You could possibly get around that one defining matter as compressing, also passing the event horizon under that compression, making it impossible to radiate 'back out' to the universe we can measure on. Or using tidal forces possibly to define matter as breaking down, finally becoming radiation, still inside a event horizon though. Because I would expect a measurable radiation, if it happened outside a event horizon.
=

This one will be very interesting to measure I think
http://astronomy.activeboard.com/forum.spark?aBID=58381&p=3&topicID=48519156
« Last Edit: 20/05/2013 22:15:37 by yor_on »
 

Offline yor_on

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Re: An essay in futility, too long to read :)
« Reply #1155 on: 20/05/2013 23:30:37 »
From locality we have a logic that might define some few local parameters, And then 'c' locally defined, also becoming your information carrier between those frames of reference. But 'c' as a global presentation of a universe is not really the same in my description as in main-stream definitions, in where we go out from presuming a 'global universe', although with observer dependencies.

If I would make some stipulations for explaining it from locality I would state that you would need to consider 'c' from its local representation solely, using it as a local constant. It's not really a 'global' perspective to me. But it should mean that no representation can be made other than locally, and that all local descriptions are limited by the same (local) constants.
 

Offline yor_on

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Re: An essay in futility, too long to read :)
« Reply #1156 on: 20/05/2013 23:58:35 »
Do 'c' notice frames of reference in a propagation? It follows geodesics, but can you define a geodesic as something untouched by gravity? If gravity is the metric of space? To me gravity must be existent in a 'flat space' too. Would a 'space' without gravity exist on its own?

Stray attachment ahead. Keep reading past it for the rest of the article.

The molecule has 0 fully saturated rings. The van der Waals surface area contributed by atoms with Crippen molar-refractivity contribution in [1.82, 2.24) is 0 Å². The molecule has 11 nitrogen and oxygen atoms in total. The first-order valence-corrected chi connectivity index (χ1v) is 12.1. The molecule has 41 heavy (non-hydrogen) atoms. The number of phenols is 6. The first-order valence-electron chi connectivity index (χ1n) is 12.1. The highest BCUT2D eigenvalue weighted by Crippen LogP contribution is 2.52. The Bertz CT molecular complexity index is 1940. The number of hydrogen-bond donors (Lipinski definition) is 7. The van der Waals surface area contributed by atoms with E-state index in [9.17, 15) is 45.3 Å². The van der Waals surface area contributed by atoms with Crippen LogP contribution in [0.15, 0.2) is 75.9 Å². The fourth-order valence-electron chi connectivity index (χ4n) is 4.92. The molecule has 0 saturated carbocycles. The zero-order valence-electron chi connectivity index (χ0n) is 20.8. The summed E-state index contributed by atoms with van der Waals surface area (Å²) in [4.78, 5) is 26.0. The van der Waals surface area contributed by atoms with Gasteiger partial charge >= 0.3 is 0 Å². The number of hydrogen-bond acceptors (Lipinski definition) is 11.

Offline dlorde

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Re: An essay in futility, too long to read :)
« Reply #1157 on: 21/05/2013 00:54:47 »
We measure a locally invariant 'clock', meaning it keeping a constant time, its oscillations the same in all uniform motion, no matter your speed. And when you measure other frames of reference you do it against that clock, no other. And defined from that view it is the 'universe' that change, not you. Your ruler and clock becoming something of 'local constants', defining all experiments, together with 'c'.
=

And your lifespan use that local 'constant' clock too.
It's called 'Relativity' ;-)
 

Offline yor_on

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Re: An essay in futility, too long to read :)
« Reply #1158 on: 21/05/2013 02:28:22 »
heh.

Let's use light clocks to define a event horizon. In SR you can think of it as 'light' bouncing between two mirrors at a right angle to you. That becomes your clock. The contraption moving away, relative you, will force the light bouncing between the mirrors to 'traverse' more space as it does so, making for a slower 'clock', as defined by you staying at home. A simple idea that works.

Then you just put this light clock in a uniform constant acceleration, and watch it tick. That's gravity according to the equivalence principle. And GR.

So will that light clock tick slower for a far observer, watching it placed at a event horizon?
It should, as that is equivalent to uniform constant acceleration.